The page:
The Benefits Of Twitter From A Market Researcher's Perspective

Seth Godin recently wrote a blog post called 'Modern Procrastination' which caused quite a stir in the twitter community: it got retweeted more than 1150 times! The main message of his post was that idea workers are "misusing Twitter, Facebook and various forms of digital networking to  avoiding difficult (and apparently risky) intellectual labor." (You can read the full post here)

Although I don't fully agree with him that this behavior is driven by social networking (I for example believe that email, IM, or even colleagues can be equally disturbing and distracting than Facebook or twitter) it did get me thinking on my own use of (especially) twitter. One thing is definitely true, it does take a lot of time. I spend easily 30 to 60 minutes a day checking out twitter messages, clicking on links, and reading articles - time I spend differently before I started using twitter (only a couple of months ago).

So what does it bring me? Is this a good investment of my clocked hours? I definitely believe it is. Why? Because although it does require some time investment, it makes me better in my work. Instead of checking out multiple websites to update myself on market research news I subscribe for example to twitter feeds of Research Magazine (@researchlive), Esomar (@ESOMAR), and the AMA (@amamrc). These tweets give me a good idea on what happens in the industry.

Next to this I follow some research providers, news sources or bloggers that regularly have interesting insights related to what I'm working on (technology, marketing, and MR). Companies I follow include Forrester (@forrester) of course, Pew Research (@pewresearch), but also ChinaPrime (@ChinaPrime), ReadWriteWeb (@rww), AdAge (@adage), and iMedia (@imediatweet). 

To keep up to date with the discussions in the market research industry, and to understand what's hot and what's not, I follow some individuals whose opinion I respect and whose tweets and blogs I enjoy reading like for example Jeffrey Henning from Vovici (@JHenning), Cathy Harrison (@VirtualMR), Kathryn Korostoff (@ResearchRocks), Tom Ewing from Kantar (@tomewing), or Joel Rubinson from the ARF (@joelrubinson). And finally I follow some vendors like Communispace, Brainjuicer, Ipsos Mori, and TNS Global.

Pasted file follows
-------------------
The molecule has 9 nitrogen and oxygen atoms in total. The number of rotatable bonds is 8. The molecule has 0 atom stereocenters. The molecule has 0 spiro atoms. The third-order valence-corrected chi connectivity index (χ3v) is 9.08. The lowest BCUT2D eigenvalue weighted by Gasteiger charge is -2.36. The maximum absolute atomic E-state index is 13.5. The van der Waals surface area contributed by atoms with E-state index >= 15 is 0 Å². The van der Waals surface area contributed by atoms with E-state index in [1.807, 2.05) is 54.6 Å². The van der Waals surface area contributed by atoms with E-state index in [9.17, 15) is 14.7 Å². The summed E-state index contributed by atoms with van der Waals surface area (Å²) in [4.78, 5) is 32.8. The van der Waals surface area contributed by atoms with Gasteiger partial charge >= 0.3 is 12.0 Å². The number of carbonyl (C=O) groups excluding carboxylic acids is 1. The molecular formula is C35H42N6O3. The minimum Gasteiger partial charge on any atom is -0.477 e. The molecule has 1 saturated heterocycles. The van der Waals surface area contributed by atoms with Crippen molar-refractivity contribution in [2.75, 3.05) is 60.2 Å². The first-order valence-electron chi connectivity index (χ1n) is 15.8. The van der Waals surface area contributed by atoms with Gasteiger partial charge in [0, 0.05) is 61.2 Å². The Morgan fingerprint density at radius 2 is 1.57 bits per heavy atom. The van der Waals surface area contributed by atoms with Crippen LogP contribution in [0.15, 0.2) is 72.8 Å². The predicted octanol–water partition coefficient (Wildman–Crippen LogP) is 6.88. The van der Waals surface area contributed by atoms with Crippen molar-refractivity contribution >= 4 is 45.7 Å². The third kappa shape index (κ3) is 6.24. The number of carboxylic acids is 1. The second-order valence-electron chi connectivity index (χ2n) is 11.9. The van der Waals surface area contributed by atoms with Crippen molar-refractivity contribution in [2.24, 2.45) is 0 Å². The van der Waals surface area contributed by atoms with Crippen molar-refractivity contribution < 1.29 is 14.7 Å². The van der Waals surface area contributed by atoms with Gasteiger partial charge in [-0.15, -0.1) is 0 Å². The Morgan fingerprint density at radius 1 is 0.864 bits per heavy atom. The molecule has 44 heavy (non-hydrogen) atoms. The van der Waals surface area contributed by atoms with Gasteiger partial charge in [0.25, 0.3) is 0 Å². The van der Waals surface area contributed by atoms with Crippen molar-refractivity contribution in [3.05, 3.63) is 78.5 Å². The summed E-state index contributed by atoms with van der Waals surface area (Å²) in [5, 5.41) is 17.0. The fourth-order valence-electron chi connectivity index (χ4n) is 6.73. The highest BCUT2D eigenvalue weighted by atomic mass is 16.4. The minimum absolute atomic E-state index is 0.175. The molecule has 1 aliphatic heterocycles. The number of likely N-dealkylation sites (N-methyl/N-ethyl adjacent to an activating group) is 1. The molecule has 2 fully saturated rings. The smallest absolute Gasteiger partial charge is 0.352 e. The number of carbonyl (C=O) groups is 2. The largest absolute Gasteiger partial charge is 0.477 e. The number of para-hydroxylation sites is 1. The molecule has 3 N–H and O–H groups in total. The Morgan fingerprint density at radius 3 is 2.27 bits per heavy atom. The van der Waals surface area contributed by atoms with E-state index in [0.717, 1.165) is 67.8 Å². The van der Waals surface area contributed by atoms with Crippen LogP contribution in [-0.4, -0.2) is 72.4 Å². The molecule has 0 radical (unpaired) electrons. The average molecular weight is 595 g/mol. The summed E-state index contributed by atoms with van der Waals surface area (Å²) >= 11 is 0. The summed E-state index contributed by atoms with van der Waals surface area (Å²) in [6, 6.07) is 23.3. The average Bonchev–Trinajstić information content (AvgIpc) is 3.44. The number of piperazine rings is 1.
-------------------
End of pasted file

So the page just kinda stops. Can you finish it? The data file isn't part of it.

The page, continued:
I feel the time I spend on twitter definitely balances out the knowledge I gain. Twitter makes it easy for me to stay up to date on trends in different regions, on a wide range of organizations and topics. It helps me to get multiple opinions on a topic and gain a lot of new insights. Twitter feeds are also a great way to learn something new, both on a professional level (I found for example the blog www.futureofinsight.com, or the interactive graphic website www.flowingdata.com through feeds), but also more personal facts like that there are heavy thunder storms in San Francisco, while it's excellent weather to play cricket in Australia.

Some personal lessons learned during the past couple of months:

  1. Only check twitter a couple of times a day (and couple means not more than two or three times). Seth is right in stating that all the interesting tidbits shared can easily eat away your day.
  2. Keep the number of tweeters you follow ('following') manageable. My personal maximum is about 100, after that the number of tweets becomes overwhelming and I can't find interesting insights between all the updates anymore.

How about you? Do you agree with Seth, are twitter and Facebook the modern way to procrastinate? Do you believe the more people you follow the better or do you also have a certain threshold? And I welcome your opinion on the value of twitter to your role.

As a side note, we're currently working on a research document on how market researchers can use social media to do research - a whole different topic! Tamara Barber (@tamarabarber) is the analyst, and I'm sure she'd love to hear your opinion on this. She'll blog about this in the next weeks.

Comments

A lot of other benefits

Twitter has a lot of other benefits for a business. Check this out

http://www.buzzingup.com/2010/07/buy-stuff-and-pay-with-your-tweets/

Glad I found your post on

Glad I found your post on Twitter. I agree with you on this. It's nice how this Twitter can help us with marketing and driving traffic and also to be able to send updates to clients.

Great post!

re: The Benefits Of Twitter From A Market Researcher's Perspect